Usually involves injection of a combination of local anesthetics and corticosteroids.
Local anesthetics provide immediate analgesia and confirmation of accurate needle placement.
Corticosteroids typically used for joint infection are betamethasone sodium phosphate/acetate (Celestone), methylprednisolone (Depo-Medrol), tramcinolone acetonide (Kenalog) and tramcinolone hexacetonide (Aristospan).
0.75 mg of betamethasone equivalent to 5 mg of prednisone and it is supplied as 3 mg/mL suspension with doses based on joint size of 0.25-2 mL.
Methylprednisolone 4 mg equivalent to 5 mg of prednisone, with 4-10 mg injected for small joints and 20-80 mg for large joints.
Triamcinolone acetonide 4 mg equivalent to 5 mg of prednisone with injection of large joints 5-15 mg and 2.5-5 mg for small joints.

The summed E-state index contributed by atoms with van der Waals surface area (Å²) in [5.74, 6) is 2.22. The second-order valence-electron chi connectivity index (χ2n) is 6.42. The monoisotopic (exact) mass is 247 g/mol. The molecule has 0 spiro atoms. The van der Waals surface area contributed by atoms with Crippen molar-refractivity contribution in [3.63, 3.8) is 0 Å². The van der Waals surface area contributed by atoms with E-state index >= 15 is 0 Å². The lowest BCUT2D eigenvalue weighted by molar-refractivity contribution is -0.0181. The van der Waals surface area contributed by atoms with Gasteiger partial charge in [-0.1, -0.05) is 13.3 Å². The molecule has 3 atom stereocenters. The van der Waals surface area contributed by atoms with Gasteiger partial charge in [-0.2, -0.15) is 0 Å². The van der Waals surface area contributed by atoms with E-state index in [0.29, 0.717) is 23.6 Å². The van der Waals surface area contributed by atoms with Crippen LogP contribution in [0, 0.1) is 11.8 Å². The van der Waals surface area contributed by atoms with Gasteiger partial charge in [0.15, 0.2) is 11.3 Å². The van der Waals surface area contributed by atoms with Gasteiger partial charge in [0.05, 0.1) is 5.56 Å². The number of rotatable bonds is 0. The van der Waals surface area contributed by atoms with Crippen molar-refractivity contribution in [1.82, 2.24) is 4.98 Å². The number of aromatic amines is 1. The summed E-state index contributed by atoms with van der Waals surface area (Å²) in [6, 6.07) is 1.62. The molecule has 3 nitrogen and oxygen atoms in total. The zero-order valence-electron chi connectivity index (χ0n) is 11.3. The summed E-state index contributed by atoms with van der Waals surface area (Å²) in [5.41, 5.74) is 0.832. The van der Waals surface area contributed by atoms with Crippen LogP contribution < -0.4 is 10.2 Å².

Triamcinolone hexacetonide 4 mg equal to 5 mg of prednisone and large joint injections 10-40 mg are used and in small joints 2-6 mg.
Shortest acting corticosteroid agent is triamcinolone acetonide and longest acting is triamcinolone hexacetonide.
Longer acting corticosteroid agents have slightly higher risk of complications such as tendon rupture and tissue atrophy.
Local anesthetics utilized are bupivacaine, and lidocaine.
Bupivacaine has a significantly longer onset and duration of action than lidocaine.
Bupivacaine supplied in 0.25%, 0.5%, and 0.75% solutions and 1-2mL are used mixed with corticosteroids.
Lidocaine onset and duration proportional to dose injected.
Lidocaine 1-2% solutions generally used with 1-2 mL mixed with corticosteroids.
Complications include: bleeding rare, infection 1:1000 and joint injury of unknown incidence.